The agonies of “agflation”

In: Uncategorized

9 Dec 2007

Cheap food is one of the great achievements of humanity. Despite the sneering of environmentalists the available of cheap and abundant food – at least in the developed world – is to be celebrated. Thanks to enormous increases in productivity we no longer live on the edge of starvation.

It is therefore worrying that food prices have started to rise. The Economist, in its lead comment this week (6 December), estimates that food prices have risen by 75% in real terms since 2005. This follows a fall by three-quarters in real terms from 1974-2005.

According to an accompanying briefing in the Economist there are two main reasons for the rise in prices. First, rising incomes in Asia means that people are consuming more meat which in turn bolsters demand for animal feed. Rising meat consumption is closely correlated with economic growth and therefore welcome. However, this is a long-term trend which does not explain the sudden surge in prices. Second, is the increased demand for crops such as maize to be converted into ethanol for fuel. There is nothing wrong with this development in principle but it is necessary to ensure sufficient food is produced as well.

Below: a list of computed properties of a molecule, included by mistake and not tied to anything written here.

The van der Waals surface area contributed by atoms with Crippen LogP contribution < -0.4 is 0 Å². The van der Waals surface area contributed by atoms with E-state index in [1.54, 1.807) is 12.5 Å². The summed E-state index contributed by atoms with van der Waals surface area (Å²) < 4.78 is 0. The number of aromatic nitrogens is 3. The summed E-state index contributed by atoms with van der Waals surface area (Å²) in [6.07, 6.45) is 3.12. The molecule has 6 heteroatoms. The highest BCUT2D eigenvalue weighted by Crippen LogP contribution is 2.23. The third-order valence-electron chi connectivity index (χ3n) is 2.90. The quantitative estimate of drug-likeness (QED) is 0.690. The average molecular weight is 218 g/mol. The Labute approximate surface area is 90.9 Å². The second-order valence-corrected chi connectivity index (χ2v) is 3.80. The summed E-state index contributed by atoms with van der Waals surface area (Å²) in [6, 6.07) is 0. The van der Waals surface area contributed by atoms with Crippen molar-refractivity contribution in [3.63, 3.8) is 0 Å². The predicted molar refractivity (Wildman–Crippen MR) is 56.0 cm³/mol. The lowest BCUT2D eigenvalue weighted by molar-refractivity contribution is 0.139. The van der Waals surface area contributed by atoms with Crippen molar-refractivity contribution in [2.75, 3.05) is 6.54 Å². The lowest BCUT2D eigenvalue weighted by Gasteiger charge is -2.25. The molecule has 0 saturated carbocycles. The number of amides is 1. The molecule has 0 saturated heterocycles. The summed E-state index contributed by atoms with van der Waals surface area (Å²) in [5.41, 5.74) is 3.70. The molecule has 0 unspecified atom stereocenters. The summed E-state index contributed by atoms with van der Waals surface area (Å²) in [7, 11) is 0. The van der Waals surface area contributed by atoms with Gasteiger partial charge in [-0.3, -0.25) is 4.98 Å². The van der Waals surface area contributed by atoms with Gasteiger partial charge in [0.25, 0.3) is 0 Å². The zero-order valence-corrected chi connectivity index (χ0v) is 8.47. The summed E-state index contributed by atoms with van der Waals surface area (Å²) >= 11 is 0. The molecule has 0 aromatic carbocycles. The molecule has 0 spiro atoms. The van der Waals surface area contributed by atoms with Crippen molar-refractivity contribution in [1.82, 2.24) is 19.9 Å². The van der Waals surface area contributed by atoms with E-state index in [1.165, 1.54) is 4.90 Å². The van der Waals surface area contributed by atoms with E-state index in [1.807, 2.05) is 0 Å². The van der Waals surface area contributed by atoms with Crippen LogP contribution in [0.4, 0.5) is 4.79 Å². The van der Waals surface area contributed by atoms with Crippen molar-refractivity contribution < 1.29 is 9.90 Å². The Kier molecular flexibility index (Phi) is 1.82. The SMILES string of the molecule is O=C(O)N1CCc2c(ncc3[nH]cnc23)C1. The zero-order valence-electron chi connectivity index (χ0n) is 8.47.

It is clear that the urban poor suffer as a result of the trend to agflation. They have to pay more for their food both in absolute terms and substantially more relative to their incomes.

But it is doubtful that most of the rural poor benefit from higher prices. Those that are landless still have to pay for food. And the main problem facing most third world producers if low productivity rather than low prices.

Recent publications which examine this trend more closely include an article in Finance & Development from the International Monetary Fund (IMF). There are also relevant sections in chapter one (PDF) of the IMF’s most recent World Economic Outlook. More broadly the latest World Development Report from the World Bank is about agriculture and development.

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